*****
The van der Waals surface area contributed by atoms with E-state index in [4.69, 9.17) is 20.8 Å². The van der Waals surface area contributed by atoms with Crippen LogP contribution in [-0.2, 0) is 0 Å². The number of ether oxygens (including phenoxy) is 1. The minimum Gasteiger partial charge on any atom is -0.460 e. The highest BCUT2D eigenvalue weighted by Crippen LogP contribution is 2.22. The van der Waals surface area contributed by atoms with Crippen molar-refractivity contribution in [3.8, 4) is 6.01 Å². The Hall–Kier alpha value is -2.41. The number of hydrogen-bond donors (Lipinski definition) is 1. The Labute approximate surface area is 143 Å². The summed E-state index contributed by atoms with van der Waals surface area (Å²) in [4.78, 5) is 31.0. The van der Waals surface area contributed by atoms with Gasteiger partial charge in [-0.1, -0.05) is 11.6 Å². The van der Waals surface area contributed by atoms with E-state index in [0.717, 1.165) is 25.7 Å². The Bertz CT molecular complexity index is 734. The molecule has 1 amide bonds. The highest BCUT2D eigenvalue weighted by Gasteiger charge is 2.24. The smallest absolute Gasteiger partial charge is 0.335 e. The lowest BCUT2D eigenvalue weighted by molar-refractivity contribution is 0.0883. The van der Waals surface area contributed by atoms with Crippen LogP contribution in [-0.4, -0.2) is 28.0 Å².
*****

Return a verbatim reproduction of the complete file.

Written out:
The van der Waals surface area contributed by atoms with E-state index in [4.69, 9.17) is 20.8 Å². The van der Waals surface area contributed by atoms with Crippen LogP contribution in [-0.2, 0) is 0 Å². The number of ether oxygens (including phenoxy) is 1. The minimum Gasteiger partial charge on any atom is -0.460 e. The highest BCUT2D eigenvalue weighted by Crippen LogP contribution is 2.22. The van der Waals surface area contributed by atoms with Crippen molar-refractivity contribution in [3.8, 4) is 6.01 Å². The Hall–Kier alpha value is -2.41. The number of hydrogen-bond donors (Lipinski definition) is 1. The Labute approximate surface area is 143 Å². The summed E-state index contributed by atoms with van der Waals surface area (Å²) in [4.78, 5) is 31.0. The van der Waals surface area contributed by atoms with Gasteiger partial charge in [-0.1, -0.05) is 11.6 Å². The van der Waals surface area contributed by atoms with E-state index in [0.717, 1.165) is 25.7 Å². The Bertz CT molecular complexity index is 734. The molecule has 1 amide bonds. The highest BCUT2D eigenvalue weighted by Gasteiger charge is 2.24. The smallest absolute Gasteiger partial charge is 0.335 e. The lowest BCUT2D eigenvalue weighted by molar-refractivity contribution is 0.0883. The van der Waals surface area contributed by atoms with Crippen LogP contribution in [-0.4, -0.2) is 28.0 Å².